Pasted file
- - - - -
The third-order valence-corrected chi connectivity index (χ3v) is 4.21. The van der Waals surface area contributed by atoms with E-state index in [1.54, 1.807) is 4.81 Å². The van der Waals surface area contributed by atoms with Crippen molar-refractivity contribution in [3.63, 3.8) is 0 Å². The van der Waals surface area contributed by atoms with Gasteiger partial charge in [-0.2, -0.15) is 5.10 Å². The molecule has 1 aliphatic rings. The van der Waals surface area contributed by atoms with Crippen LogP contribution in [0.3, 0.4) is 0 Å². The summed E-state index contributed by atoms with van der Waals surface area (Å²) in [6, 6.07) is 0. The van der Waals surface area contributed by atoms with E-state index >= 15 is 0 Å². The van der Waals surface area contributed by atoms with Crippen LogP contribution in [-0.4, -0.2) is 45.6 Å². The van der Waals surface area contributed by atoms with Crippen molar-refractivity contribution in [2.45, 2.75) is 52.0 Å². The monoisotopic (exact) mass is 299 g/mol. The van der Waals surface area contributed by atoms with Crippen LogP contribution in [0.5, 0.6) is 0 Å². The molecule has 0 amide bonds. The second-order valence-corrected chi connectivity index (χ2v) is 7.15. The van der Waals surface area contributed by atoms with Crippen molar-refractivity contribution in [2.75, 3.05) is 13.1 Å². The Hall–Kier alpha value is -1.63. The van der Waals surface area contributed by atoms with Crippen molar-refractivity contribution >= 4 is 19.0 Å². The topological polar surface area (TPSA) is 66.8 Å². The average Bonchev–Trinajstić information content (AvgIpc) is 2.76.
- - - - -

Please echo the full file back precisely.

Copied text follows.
The third-order valence-corrected chi connectivity index (χ3v) is 4.21. The van der Waals surface area contributed by atoms with E-state index in [1.54, 1.807) is 4.81 Å². The van der Waals surface area contributed by atoms with Crippen molar-refractivity contribution in [3.63, 3.8) is 0 Å². The van der Waals surface area contributed by atoms with Gasteiger partial charge in [-0.2, -0.15) is 5.10 Å². The molecule has 1 aliphatic rings. The van der Waals surface area contributed by atoms with Crippen LogP contribution in [0.3, 0.4) is 0 Å². The summed E-state index contributed by atoms with van der Waals surface area (Å²) in [6, 6.07) is 0. The van der Waals surface area contributed by atoms with E-state index >= 15 is 0 Å². The van der Waals surface area contributed by atoms with Crippen LogP contribution in [-0.4, -0.2) is 45.6 Å². The van der Waals surface area contributed by atoms with Crippen molar-refractivity contribution in [2.45, 2.75) is 52.0 Å². The monoisotopic (exact) mass is 299 g/mol. The van der Waals surface area contributed by atoms with Crippen LogP contribution in [0.5, 0.6) is 0 Å². The molecule has 0 amide bonds. The second-order valence-corrected chi connectivity index (χ2v) is 7.15. The van der Waals surface area contributed by atoms with Crippen molar-refractivity contribution in [2.75, 3.05) is 13.1 Å². The Hall–Kier alpha value is -1.63. The van der Waals surface area contributed by atoms with Crippen molar-refractivity contribution >= 4 is 19.0 Å². The topological polar surface area (TPSA) is 66.8 Å². The average Bonchev–Trinajstić information content (AvgIpc) is 2.76.